The future of retail: bridging the gap between online, in-store experience
CTA’S DESIGN TEAMS HELP KEEP RETAIL CLIENTS AHEAD OF THE CURVE BY UNDERSTANDING HOW THE LATEST TECH TRENDS AFFECT CUSTOMER ENGAGEMENT.
For the past few years, online retailers have dominated the market, offering their customers a comfortable and customized shopping experience that brick and mortar outfits have not been able to replicate. Experts predicted that brick and mortar stores were on their way to being nothing short of a relic. However, a shift is underway as consumers desire a more integrated shopping experience that in turn offers retailers and designers limitless opportunity for innovative solutions.
Retail Trend: Beacon Technology
A major advantage of online retailers is their ability to collect and leverage unrivaled data about their consumer. Brick and mortars are beginning to close the gap by utilizing something called beacon technology. Shopping beacons cost about $5 per unit and use Bluetooth capabilities to wake up (without actually opening) an installed mobile app on a phone or tablet. Shoppers are not only sent a customized welcome message when in close proximity to a beacon, but are given suggestions, promotions, coupons, and customer loyalty points just for visiting the store.
Simon Properties has already installed 4,800 beacons across 192 malls and shopping centers nationwide. If you have a Simon app on your phone and have walked into a mall recently, you are probably aware of the emerging trend. This technology offers brick and mortar stores a chance to catch back up, and marries consumers’ desire to shop both online and in-store.
Designing For Retail
In the future, designing layouts will likely be further informed by data collected on shoppers’ habits, such as where they spend most of their time while in a store. This would not only aid in smarter design layouts, but could provide customers with best routes to scoop up their items, inform users of aisle congestion, and direct traffic to promotional goods and demonstrations. A trip to the grocery store would mean uploading your grocery list, receiving customized promotional alerts, and providing you with the best route to execute your list right on a phone or tablet. If you forget anything on your list, a beacon message would remind you of what you missed or save it for your next trip. Target notably launched an app in late 2014 that helps customers shop in their stores; they are but one of many large retailers deploying innovative Point Inside software today.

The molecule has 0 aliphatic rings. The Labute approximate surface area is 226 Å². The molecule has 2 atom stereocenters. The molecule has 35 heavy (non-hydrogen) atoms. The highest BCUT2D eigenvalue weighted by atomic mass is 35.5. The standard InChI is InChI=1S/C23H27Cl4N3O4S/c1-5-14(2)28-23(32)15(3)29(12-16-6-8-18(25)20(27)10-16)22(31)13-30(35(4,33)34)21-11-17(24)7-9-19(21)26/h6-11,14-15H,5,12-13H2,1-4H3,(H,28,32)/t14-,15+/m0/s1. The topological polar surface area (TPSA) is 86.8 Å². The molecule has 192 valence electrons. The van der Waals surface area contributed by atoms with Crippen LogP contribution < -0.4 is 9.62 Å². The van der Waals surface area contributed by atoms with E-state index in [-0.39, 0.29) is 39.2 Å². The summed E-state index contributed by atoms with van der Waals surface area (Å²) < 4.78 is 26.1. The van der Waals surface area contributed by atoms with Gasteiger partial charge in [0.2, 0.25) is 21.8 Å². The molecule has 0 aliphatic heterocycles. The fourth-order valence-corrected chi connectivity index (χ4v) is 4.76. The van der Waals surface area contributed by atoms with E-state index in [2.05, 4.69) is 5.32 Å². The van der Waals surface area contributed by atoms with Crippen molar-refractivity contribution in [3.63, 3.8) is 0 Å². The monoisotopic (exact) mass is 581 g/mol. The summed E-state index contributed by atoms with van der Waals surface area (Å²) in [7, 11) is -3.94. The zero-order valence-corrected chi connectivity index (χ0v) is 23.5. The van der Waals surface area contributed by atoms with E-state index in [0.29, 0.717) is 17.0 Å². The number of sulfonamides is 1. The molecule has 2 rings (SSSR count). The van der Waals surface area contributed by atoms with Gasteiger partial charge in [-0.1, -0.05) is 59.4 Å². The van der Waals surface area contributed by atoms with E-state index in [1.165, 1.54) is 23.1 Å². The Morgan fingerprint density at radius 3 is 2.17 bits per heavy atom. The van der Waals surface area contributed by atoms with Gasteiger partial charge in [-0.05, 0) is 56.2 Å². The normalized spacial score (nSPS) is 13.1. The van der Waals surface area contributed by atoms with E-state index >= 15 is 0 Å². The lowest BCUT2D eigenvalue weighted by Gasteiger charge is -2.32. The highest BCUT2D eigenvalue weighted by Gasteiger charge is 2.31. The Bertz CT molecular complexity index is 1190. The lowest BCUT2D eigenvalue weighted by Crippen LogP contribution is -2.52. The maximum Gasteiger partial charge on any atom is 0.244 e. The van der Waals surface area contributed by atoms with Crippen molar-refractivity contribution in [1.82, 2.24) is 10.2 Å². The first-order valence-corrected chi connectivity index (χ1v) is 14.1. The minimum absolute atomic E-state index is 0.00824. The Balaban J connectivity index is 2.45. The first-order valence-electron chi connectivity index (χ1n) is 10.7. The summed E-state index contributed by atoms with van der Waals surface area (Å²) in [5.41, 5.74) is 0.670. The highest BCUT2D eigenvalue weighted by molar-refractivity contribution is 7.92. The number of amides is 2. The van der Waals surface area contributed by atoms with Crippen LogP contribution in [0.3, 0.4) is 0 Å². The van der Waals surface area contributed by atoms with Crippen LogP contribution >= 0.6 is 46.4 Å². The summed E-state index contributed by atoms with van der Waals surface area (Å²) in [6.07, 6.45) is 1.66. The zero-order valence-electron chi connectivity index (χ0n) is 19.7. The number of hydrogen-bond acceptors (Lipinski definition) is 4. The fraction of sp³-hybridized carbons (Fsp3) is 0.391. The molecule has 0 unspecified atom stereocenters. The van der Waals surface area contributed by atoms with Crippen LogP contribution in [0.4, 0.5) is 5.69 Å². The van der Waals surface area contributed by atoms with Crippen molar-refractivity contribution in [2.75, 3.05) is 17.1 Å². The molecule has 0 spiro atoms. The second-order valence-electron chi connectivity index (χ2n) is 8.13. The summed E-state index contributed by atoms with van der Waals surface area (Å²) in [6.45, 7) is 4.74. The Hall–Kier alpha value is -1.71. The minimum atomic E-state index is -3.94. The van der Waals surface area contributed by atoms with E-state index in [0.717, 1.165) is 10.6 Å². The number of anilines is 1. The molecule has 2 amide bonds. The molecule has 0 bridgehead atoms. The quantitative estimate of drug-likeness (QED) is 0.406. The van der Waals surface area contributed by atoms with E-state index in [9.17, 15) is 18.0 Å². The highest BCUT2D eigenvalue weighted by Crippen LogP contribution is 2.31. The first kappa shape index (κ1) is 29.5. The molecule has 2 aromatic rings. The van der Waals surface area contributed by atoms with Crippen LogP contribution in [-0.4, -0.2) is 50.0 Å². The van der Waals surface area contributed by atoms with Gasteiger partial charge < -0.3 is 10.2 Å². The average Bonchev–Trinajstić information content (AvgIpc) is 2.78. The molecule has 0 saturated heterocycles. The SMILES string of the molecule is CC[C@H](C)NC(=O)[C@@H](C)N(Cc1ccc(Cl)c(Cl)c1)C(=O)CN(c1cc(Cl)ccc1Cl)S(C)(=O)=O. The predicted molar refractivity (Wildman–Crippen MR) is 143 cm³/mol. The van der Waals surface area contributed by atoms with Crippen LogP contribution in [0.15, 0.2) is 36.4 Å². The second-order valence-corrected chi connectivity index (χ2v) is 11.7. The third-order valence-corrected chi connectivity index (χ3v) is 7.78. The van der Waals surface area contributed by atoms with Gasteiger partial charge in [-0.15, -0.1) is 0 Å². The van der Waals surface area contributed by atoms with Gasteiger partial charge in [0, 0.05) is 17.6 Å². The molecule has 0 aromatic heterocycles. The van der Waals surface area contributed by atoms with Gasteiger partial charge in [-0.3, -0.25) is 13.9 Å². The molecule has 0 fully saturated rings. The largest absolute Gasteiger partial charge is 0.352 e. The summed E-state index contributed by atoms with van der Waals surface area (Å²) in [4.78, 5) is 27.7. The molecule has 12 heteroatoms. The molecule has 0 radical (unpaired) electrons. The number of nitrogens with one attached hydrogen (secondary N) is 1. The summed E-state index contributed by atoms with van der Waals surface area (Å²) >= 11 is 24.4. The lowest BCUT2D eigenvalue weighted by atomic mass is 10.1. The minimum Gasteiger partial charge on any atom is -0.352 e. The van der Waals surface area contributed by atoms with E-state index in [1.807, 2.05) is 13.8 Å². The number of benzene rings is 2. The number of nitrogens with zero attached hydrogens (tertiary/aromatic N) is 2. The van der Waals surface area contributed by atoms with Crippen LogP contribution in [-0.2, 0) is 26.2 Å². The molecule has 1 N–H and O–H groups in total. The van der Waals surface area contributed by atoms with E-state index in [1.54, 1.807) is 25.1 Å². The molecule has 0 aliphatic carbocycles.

Beacons can also collect data that helps paint a detailed picture of customers’ shopping history. Say it has been four weeks since you’ve purchased moisturizer — a beacon message would suggest replenishing your supply when you walk past a store carrying your brand, and might offer a coupon or another form of buying incentive. According to research about shoppers conducted by marketing technology firm Swirl:
- 60% of shoppers open and engage with beacon-triggered content
- 30% redeem beacon-triggered offers at the point of purchase
- 75% percent said beacon-triggered content increased their likelihood to purchase
- 61% said they would do more holiday shopping at stores that delivered mobile content while they shopped
- 61% percent said they would visit a store with beacon marketing more often
From Sales Associate to Personal Shopper
With application technology, you can call for assistance with your phone or tablet. An associate would not only be able to locate exactly where you are, they might have your shopper profile on hand, from which they could pull up your history, sizing, and wish list before they even meet you. An associate could quickly transform from salesperson to personal shopper and stylist by preparing a dressing room according to your needs and personal taste. You could potentially have a customized fitting room waiting for you before you even enter the store.
Virtual Dressing Rooms
Say you see something you like online or in a store, but don’t have the time or desire to try it on. Retailers can now utilize a body scanner or virtual mirror with which they can create an avatar according to your body type — one that would remain in your shopping profile, ready for future access. You could then try on clothes, virtually, in your dressing room or at home via phone, tablet, or computer before deciding to try them on in person. If you see something you like, you could then have an associate pull looks for you or ship the goods straight to your home.
Retailers and designers are already utilizing much of this technology. Leading the way in the dressing room revolution is Karl Lagerfeld, notable German fashion designer, photographer, artist, and creative director for Chanel and Fendi. There was once a time where brick and mortar retailers were scratching their heads, preparing for the doom delivered by online shopping alternatives. Now there is limitless opportunity to connect with customers, offer customized experiences, provide excellent service, and even control overhead costs through collecting consumer data. And the good news for consumers is they get to keep what they like about their online and in-store shopping experiences.
CTA RETAIL DESIGNER SHERI BLATTEL:
“Technology is and will continue to revolutionize the retail industry and customers’ direct experience with the products they seek to procure. We are keenly interested in the impact technology has on shaping the customer’s experience in the virtual shopping realm. Architecture evokes a reaction to space, material, and light — in much the same way the experience of the technology interface influences shoppers’ decisions to buy or not to buy.